For most of my adult life I have been fascinated by the idea of motivation.  In fact, my doctoral work in educational psychology, at the University of Albany in New York, was focused on “learning and motivation.”  I wanted to know what made people want to do things and how did they learn to do them. 

Recently, I read a very pragmatic book about workplace motivation: Daniel Pink’s Drive: The Surprising Truth About What Motivates Us.  He says that research points to three big motivators: autonomy, mastery and purpose.  I’ve memorized them by using the acronym: AMP.  These three things (Autonomy, Mastery, and Purpose) get us “amped” for action and achievement.

However, I think that just ONE of these three is really the key to high achievement.  Certainly all three are powerful motivators for taking action.  We all want to gain AUTONOMY: the freedom to do what we want to do, when we want to do it and in the way we chose to do it.  And, most of us look to follow a higher PURPOSE: to make a difference for and in the lives of others – friends, loved ones, colleagues, clients and the world we live in.

But, the key to high achievement, in my experience, is the middle one: MASTERY.  First, learning to master new skills, knowledge and techniques is inherently motivating. But even more important, mastery of the right things is what really leads to the highest achievements – in the arts, in athletics, in scholarship, in the professions and in business.  Those who make the greatest contributions must master the fundamental skills.  They must do it at the beginning and they must keep doing it along the way – continuing their mastery to an ever higher level.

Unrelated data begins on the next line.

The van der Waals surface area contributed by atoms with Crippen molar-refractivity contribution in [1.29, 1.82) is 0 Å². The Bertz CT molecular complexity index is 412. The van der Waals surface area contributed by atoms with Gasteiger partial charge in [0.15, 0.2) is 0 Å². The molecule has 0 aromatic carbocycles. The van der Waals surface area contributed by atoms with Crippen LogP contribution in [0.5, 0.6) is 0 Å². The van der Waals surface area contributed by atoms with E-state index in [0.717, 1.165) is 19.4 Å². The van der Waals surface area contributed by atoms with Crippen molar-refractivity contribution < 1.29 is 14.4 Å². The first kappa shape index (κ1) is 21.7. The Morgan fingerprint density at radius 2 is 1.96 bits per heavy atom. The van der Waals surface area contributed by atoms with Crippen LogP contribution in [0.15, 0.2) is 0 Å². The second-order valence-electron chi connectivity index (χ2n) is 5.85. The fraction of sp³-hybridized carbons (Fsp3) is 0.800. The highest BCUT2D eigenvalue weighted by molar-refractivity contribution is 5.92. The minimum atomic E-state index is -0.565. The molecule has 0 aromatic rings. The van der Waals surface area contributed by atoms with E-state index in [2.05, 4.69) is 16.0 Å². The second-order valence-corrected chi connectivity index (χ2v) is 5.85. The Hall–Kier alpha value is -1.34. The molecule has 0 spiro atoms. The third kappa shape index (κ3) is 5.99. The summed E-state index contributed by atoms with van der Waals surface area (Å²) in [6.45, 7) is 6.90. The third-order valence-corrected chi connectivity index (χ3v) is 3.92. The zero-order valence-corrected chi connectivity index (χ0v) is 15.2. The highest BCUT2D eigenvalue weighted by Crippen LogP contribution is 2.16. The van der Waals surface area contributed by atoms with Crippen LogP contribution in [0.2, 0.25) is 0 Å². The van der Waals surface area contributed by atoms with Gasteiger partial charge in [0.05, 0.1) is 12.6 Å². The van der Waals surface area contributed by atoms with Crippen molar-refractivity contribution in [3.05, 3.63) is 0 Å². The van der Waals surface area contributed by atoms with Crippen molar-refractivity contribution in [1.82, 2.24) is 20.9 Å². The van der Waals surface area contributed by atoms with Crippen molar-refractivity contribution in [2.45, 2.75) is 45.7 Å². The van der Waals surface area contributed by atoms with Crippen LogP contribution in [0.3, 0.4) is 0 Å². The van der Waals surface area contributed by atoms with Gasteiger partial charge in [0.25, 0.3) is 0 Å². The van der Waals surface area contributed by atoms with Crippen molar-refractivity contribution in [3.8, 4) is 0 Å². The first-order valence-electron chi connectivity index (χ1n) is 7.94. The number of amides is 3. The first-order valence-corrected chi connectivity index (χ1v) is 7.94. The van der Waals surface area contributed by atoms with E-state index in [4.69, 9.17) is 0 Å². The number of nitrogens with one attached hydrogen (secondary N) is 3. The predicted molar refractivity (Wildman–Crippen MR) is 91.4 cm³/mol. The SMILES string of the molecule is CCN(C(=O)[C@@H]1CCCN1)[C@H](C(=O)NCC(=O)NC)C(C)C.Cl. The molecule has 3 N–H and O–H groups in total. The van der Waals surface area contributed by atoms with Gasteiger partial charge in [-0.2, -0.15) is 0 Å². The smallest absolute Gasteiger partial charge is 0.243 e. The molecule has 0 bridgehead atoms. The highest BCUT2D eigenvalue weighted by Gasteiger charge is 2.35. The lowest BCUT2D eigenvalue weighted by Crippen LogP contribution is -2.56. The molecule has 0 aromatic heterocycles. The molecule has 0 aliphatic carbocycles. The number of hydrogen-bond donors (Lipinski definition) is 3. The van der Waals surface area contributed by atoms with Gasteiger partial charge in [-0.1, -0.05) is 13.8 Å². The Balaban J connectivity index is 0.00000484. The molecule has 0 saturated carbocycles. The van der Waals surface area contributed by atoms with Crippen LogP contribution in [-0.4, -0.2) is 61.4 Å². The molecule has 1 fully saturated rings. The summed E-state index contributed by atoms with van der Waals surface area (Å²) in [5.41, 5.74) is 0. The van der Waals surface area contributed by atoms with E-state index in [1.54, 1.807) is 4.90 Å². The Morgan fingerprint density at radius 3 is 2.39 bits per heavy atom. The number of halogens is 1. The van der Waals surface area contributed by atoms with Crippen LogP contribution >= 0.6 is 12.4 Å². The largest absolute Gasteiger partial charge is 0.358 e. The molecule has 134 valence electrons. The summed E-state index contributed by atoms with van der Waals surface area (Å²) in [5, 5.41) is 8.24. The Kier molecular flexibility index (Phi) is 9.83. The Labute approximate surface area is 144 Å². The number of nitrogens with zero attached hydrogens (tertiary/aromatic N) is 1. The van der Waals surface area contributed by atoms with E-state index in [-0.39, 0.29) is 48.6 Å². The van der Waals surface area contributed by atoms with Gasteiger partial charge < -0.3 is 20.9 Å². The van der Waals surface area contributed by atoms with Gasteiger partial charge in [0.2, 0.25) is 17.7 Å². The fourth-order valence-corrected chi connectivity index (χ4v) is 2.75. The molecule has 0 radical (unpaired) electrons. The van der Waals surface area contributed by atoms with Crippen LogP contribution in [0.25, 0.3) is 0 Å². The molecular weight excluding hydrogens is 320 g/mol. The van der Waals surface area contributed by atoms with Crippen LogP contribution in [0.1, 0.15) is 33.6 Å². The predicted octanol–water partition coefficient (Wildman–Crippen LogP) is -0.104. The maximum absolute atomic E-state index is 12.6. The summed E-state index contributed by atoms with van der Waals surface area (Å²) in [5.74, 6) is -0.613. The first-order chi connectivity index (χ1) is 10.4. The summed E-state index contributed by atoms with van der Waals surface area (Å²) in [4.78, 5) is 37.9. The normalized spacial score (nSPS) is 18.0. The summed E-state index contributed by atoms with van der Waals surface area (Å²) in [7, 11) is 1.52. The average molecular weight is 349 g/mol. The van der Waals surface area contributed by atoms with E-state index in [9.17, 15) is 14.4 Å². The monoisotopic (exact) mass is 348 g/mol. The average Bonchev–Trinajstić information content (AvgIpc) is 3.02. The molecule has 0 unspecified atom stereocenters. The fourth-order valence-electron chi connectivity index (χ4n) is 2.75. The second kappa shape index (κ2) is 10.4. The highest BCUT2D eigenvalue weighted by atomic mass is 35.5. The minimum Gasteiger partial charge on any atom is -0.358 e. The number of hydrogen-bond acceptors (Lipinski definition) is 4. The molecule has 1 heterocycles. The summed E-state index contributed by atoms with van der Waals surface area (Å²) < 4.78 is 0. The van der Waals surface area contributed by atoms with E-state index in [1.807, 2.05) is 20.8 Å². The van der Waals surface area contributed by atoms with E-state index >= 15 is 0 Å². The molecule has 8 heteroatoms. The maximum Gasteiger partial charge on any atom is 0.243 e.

In the end, if someone is not motivated by MASTERY, they may not fully gain AUTONOMY or fulfill their PURPOSE.  The willingness to put in the work, do the time, invest the effort and endure the failures on the path to mastery – that is what makes the biggest difference.  It’s walking the talk, putting rubber on the road, paying your dues and staying the course.

In fact, it is MASTERY that tells us what we are truly meant to do.  When we love the learning, the practice, the rehearsals and the feedback, we know we are in our “home zone,” our “sweet spot,” our “wheelhouse.”  If we’re bored with the repetition or tired of the labor – if we give up on the effort; we know that we are not doing that which is our true calling. 

We are best served when we seek those endeavors where we enjoy the work, the constant repetition and the slow but steady progress. 

That is the path to MASTERY – that is the big, sustaining motivator with big, long-term payoffs!